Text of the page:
SEATTLE — Another blast of snow halted travel on a large portion of the main east-west highway across Washington state Thursday and also snarled traffic in the Seattle and Portland-metro areas.
Authorities closed about 80 miles (129 kilometers) of Interstate 90 over the Cascade Mountains “due to near zero visibility and adverse road conditions.” There was no immediate estimate as to when the interstate would reopen.
A storm that moved in overnight dumped up to 3 inches (7.6 centimeters) in parts of Seattle and even more outside the city. Snoqualmie Pass east of Seattle, which is what I-90 runs over, saw more than 9 inches (23 centimeters) of new snow, according to the state transportation department,
In the Portland area and southwest Washington state, up to 4 inches (10 centimeters) of new snow was possible.
Temperatures in western Washington and Oregon were hovering around the freezing mark, considerably warmer than the past several days when the mercury hit the single digits in some areas after extreme cold air from Canada’s Fraser River Valley blew in Sunday.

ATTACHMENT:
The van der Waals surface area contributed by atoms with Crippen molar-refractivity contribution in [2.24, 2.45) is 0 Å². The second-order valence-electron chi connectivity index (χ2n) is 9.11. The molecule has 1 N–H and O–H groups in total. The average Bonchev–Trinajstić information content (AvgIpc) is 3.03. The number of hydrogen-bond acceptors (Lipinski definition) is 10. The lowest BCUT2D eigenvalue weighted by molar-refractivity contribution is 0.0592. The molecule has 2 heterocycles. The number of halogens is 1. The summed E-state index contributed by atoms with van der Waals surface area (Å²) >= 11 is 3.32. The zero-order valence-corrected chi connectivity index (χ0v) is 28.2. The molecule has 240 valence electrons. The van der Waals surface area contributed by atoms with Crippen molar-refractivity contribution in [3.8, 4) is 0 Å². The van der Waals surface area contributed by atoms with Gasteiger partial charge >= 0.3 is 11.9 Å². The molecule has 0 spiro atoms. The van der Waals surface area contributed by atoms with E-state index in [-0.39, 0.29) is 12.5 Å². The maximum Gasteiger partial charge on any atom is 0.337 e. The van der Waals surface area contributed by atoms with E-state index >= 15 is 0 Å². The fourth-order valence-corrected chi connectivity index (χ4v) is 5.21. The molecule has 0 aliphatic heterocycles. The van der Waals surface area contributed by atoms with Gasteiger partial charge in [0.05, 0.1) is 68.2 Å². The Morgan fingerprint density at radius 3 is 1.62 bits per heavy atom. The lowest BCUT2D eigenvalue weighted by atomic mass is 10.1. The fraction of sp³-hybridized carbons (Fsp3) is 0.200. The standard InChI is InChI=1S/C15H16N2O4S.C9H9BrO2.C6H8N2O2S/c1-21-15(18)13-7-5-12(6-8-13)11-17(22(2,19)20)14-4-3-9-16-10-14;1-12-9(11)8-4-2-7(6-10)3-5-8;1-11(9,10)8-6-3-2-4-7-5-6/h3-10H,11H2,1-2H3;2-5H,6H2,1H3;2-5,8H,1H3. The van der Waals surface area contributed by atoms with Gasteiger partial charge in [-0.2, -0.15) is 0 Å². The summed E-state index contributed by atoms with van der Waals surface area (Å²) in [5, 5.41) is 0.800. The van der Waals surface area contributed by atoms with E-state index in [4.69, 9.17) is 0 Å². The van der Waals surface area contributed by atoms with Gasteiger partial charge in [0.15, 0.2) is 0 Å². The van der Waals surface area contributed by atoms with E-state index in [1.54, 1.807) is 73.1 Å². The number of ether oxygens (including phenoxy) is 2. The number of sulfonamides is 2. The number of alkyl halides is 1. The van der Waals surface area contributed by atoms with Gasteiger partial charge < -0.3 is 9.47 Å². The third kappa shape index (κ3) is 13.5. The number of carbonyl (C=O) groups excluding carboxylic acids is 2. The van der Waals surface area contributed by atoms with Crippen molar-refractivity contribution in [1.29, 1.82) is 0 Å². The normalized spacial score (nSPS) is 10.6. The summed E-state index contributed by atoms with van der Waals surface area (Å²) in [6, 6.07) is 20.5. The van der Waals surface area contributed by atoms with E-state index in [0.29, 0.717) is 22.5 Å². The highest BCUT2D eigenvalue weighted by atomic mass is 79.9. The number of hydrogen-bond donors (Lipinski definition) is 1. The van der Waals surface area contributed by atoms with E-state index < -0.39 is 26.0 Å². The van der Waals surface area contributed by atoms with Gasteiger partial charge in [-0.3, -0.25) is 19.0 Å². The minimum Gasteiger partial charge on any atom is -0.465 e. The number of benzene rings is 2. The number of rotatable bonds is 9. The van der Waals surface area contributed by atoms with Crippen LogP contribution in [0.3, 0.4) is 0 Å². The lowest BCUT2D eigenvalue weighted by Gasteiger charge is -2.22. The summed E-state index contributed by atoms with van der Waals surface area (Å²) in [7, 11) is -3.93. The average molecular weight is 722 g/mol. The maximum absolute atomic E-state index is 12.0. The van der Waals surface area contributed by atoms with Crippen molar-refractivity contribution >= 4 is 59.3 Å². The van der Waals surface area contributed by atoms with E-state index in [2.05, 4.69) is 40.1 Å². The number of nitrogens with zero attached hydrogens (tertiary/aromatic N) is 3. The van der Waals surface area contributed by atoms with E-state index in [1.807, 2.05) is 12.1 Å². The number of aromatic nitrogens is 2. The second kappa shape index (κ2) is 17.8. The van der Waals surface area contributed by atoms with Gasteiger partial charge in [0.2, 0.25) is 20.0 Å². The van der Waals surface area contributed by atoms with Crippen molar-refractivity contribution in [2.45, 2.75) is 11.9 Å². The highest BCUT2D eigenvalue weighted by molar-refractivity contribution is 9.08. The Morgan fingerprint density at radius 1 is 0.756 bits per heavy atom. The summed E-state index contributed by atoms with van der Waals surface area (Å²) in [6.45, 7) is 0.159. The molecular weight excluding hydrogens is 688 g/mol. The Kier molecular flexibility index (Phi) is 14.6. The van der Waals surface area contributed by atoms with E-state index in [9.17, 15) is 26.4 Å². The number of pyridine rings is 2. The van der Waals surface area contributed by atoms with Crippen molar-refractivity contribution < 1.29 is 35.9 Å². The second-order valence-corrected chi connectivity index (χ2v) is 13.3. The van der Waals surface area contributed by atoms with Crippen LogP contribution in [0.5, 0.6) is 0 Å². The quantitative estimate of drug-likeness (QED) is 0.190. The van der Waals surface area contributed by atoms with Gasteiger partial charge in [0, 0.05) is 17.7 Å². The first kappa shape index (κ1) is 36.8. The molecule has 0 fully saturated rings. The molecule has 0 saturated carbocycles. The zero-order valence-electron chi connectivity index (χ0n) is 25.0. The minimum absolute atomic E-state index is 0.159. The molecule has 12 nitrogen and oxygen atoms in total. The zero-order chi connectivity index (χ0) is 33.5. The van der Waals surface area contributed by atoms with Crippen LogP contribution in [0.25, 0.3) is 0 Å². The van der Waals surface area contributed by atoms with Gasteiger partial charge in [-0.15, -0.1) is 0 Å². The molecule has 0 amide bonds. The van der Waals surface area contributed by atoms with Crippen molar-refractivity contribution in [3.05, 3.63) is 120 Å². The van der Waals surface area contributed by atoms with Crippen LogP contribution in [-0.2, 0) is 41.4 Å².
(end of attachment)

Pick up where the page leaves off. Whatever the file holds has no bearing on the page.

Airflow from the Pacific will blow in on the weekend and cause temperatures to rise to more seasonable highs in the 40s Fahrenheit (4.4 Celsius).
In Southern California, drenching rains fell and snow brought traffic to a halt on a major highway early Thursday as the last in a series of December storms that walloped the state moved through.
The Grapevine section of Interstate 5 high in the mountains north of Los Angeles was shut down due to snow and ice before dawn, the California Highway Patrol said.
The storm brought widespread worries about flooding and debris flows from wildfire burn scars in the region.
Northern California was finally mostly free of storm warnings, but chains were required on major highways through the Sierra Nevada due to icy conditions.
Residents in higher foothill and mountain communities were digging out, with reports of major tree and power line damage in places like Foresthill and the Nevada City area, both northeast of Sacramento.
Thousand of residents remained without power, with warnings that some could be without lights and heat for another week.
Article Source: The Columbian